Deep Dive: Direct Damage

Deep Dive: Direct Damage

Deep Dive: Direct Damage

“Deal 3 damage to target unit or player.”

That’s what Steam Blast does right now. It’s simple. Direct. Concise.

“Deal 4 soft, cuddly damage to target unit or player.”

That’s the text for Teddy Bomb. Other than a bit of “fluff” text (sorry), it’s virtually identical. All that changes is the amount of damage.

And that’s kind of a challenge. We’re going to have over 300 cards in Nova Blitz. The alpha already has about 215. Directly dealing damage is a fundamental effect in a TCG. We knew from the start it would be in the game in some form or another. However, if all we do is vary the amount — make Card A deal X damage while Card B deals Y — we’ll run out of options fast. Cards will start feeling like each other, which is bad. Worse, our five Aspects will also start feeling the same. A smite of Divine lightning, a Chaos rocket launcher, and an Arcane death ray operate on different principles. If the only variance between them is how hard they hit and what art’s on them, the game won’t be as compelling. It’ll be drab. Vanilla. We don’t want that.

Fortunately, all it takes is a little creativity (and a talented coder or two) to add mechanical variations that give a distinct and thematic feel to every direct damage card, not only keeping Nova Blitz interesting but also adding subtle nuances that astute players can turn into unexpected wins.

Consider Chaos. (Arguably, it’s the Aspect we should consider first anyway. It’s where both those earlier example cards came from and is already at risk of becoming bland.)  One of Chaos’s themes is risk and unpredictability. Right away, that suggests adding a random element to the damage, either in where it goes (like with Ricochet Bolt) or how much is caused (like one internal idea for a Chaos unit that dealt 1-3 damage to the largest enemy when it entered the arena). We can have cards with situational risk rather than chance-based, too, like Bomb Juggler and the now-defunct Weirdbolt, which might get used against you if your opponent has enough Energy, or like Rigged To Blow, which could damage your own units.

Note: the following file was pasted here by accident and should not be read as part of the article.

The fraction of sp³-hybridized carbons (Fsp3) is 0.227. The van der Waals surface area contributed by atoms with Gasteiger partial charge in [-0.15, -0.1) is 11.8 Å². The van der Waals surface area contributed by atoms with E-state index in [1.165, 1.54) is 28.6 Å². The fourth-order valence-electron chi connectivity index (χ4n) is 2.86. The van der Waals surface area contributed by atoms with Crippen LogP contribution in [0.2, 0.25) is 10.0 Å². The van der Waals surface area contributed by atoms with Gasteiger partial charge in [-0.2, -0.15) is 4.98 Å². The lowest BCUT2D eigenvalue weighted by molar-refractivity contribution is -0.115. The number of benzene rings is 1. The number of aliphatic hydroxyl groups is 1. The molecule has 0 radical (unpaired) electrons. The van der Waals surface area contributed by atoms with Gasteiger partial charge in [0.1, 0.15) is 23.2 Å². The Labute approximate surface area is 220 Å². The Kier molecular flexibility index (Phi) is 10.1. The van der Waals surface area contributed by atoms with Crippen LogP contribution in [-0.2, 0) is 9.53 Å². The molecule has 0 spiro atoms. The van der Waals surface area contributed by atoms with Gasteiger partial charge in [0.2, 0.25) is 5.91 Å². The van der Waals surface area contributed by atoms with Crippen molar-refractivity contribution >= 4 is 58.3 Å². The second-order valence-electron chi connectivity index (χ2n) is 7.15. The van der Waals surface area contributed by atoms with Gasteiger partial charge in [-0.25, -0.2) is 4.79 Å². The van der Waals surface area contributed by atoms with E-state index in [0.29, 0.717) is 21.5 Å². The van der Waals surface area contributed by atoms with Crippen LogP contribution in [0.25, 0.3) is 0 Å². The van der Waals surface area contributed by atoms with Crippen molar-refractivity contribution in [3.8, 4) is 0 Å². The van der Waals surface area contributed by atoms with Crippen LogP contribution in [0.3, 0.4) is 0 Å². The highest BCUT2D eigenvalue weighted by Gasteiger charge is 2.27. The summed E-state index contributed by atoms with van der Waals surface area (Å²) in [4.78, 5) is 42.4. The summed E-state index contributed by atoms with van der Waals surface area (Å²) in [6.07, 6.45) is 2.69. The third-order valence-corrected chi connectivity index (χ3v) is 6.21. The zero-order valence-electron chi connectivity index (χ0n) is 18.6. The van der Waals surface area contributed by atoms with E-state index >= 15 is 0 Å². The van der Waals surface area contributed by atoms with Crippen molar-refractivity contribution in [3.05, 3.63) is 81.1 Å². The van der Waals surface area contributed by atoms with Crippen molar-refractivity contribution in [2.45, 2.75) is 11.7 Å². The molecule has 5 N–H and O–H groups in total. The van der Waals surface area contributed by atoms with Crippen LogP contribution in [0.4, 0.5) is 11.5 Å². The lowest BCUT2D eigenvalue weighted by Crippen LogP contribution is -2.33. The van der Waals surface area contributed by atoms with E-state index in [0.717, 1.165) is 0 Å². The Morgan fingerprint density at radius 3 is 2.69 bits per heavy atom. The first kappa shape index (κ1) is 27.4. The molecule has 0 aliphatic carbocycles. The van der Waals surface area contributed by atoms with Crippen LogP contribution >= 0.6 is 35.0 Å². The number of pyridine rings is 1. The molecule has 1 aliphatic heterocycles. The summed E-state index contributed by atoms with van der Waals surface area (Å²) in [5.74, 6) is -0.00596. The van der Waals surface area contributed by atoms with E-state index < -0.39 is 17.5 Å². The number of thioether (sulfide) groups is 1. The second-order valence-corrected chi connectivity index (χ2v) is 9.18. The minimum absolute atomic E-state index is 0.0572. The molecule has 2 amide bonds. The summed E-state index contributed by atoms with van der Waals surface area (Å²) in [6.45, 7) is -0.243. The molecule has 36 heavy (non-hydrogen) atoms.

Divine has themes of healing and of justice, so it gets a damage power that also heals you (Lightning Bolt) and a power that damages or heals, depending on whether the target is hostile or friendly (Holy Light). Draining life shows up in Arcane too (in the cleverly-named Drain Life card), where it’s well-suited for the Undying faction and its vampires, liches and necromancers.

Themes of pestilence and venom call to mind images of lingering death, which gives us yet another common variety of damage in games: damage over time, which we’ve standardized with the Poison status and given to Arcane and Nature. Though slow, Poison damage has a subtle advantage: it bypasses the Armor trait, which normally reduces any damage dealt to a target. The rest of Nature’s damage is either hard-hitting or wide-ranging, to reflect the Aspect’s awesome and indiscriminate strength, but can’t injure your opponent directly. (Balance-wise, this stops Nature from being strong at too many mechanics at once. Thematically, we attribute it to a wild beast’s tendency to focus on what’s immediately in front of it.)

As for Tech, damaging things from a distance is something they’re not particularly adept at. Their strengths lie in other areas. Tech doesn’t get a unique twist on direct damage. Instead, they don’t get much of it at all.

Even if it weren’t for giving all the Aspects appropriate mechanical feels, there’s another entirely unrelated and very good reason to vary damage effects. That reason is energy costs.

Let’s revisit the two cards at the start of this post: Steam Blast and Teddy Bomb. Three damage for 1 Energy, or four for 2. Originally, we envisioned following a simple formula for our direct damage cards: 2 damage per energy. Playtesting showed this wasn’t exciting at the low end, so we bumped it to 3 damage for the first energy and 2 more for each additional. This made Teddy Bomb 5 for 2, but playtesting found that was too strong, and fixing it posed a challenge: do we drop the damage, or do we raise the cost? Both options result in an (arguably) overcosted card relative to the original. TCGs are rife with situations like this, where the “correct” cost for a card is somewhere in the fractions between two whole resource points. We went the 4 for 2 route, but we’re still watching both cards.

We may yet tone Steam Blast down or strengthen Teddy Bomb in a subtle way that both differentiates them and makes them fit their costs in a way that simply adjusting a number by +/−1 can’t. And, as we continue to develop the game, you’ll see other mechanical adjustments to direct damage cards, to give each one its own unique flavor.